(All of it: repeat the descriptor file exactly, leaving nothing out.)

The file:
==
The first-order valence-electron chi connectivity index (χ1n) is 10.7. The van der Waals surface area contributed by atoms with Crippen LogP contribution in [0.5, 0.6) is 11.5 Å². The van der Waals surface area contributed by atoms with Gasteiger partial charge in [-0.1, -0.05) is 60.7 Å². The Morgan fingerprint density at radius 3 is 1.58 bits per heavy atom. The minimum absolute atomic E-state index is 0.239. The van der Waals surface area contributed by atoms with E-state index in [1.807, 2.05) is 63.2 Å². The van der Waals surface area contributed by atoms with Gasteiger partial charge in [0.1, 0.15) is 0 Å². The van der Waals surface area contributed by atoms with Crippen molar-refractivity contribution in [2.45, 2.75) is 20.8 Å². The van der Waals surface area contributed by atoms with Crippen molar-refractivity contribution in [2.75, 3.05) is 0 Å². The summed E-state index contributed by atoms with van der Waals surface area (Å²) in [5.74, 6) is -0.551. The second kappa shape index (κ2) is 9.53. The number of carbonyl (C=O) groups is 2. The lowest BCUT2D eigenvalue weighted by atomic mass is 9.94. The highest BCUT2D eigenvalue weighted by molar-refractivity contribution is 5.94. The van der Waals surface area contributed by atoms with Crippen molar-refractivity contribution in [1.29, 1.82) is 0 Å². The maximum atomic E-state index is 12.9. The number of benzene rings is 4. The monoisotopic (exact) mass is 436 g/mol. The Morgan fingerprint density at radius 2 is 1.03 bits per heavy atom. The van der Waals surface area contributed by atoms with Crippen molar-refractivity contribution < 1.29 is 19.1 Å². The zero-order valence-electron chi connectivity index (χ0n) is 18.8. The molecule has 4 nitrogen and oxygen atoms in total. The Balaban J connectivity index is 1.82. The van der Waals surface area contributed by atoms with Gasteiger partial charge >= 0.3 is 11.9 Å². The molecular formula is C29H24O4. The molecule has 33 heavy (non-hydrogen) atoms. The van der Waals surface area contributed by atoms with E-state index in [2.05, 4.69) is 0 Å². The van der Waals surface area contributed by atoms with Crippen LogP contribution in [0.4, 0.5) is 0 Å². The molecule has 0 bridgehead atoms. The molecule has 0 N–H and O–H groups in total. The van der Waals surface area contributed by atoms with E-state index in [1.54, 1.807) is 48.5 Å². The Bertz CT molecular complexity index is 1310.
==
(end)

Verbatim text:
The first-order valence-electron chi connectivity index (χ1n) is 10.7. The van der Waals surface area contributed by atoms with Crippen LogP contribution in [0.5, 0.6) is 11.5 Å². The van der Waals surface area contributed by atoms with Gasteiger partial charge in [-0.1, -0.05) is 60.7 Å². The Morgan fingerprint density at radius 3 is 1.58 bits per heavy atom. The minimum absolute atomic E-state index is 0.239. The van der Waals surface area contributed by atoms with E-state index in [1.807, 2.05) is 63.2 Å². The van der Waals surface area contributed by atoms with Gasteiger partial charge in [0.1, 0.15) is 0 Å². The van der Waals surface area contributed by atoms with Crippen molar-refractivity contribution in [2.45, 2.75) is 20.8 Å². The van der Waals surface area contributed by atoms with Crippen molar-refractivity contribution in [2.75, 3.05) is 0 Å². The summed E-state index contributed by atoms with van der Waals surface area (Å²) in [5.74, 6) is -0.551. The second kappa shape index (κ2) is 9.53. The number of carbonyl (C=O) groups is 2. The lowest BCUT2D eigenvalue weighted by atomic mass is 9.94. The highest BCUT2D eigenvalue weighted by molar-refractivity contribution is 5.94. The van der Waals surface area contributed by atoms with Crippen molar-refractivity contribution in [1.29, 1.82) is 0 Å². The maximum atomic E-state index is 12.9. The number of benzene rings is 4. The monoisotopic (exact) mass is 436 g/mol. The Morgan fingerprint density at radius 2 is 1.03 bits per heavy atom. The van der Waals surface area contributed by atoms with Crippen molar-refractivity contribution < 1.29 is 19.1 Å². The zero-order valence-electron chi connectivity index (χ0n) is 18.8. The molecule has 4 nitrogen and oxygen atoms in total. The Balaban J connectivity index is 1.82. The van der Waals surface area contributed by atoms with Gasteiger partial charge >= 0.3 is 11.9 Å². The molecular formula is C29H24O4. The molecule has 33 heavy (non-hydrogen) atoms. The van der Waals surface area contributed by atoms with E-state index in [2.05, 4.69) is 0 Å². The van der Waals surface area contributed by atoms with Crippen LogP contribution in [0.4, 0.5) is 0 Å². The molecule has 0 bridgehead atoms. The molecule has 0 N–H and O–H groups in total. The van der Waals surface area contributed by atoms with E-state index in [1.54, 1.807) is 48.5 Å². The Bertz CT molecular complexity index is 1310.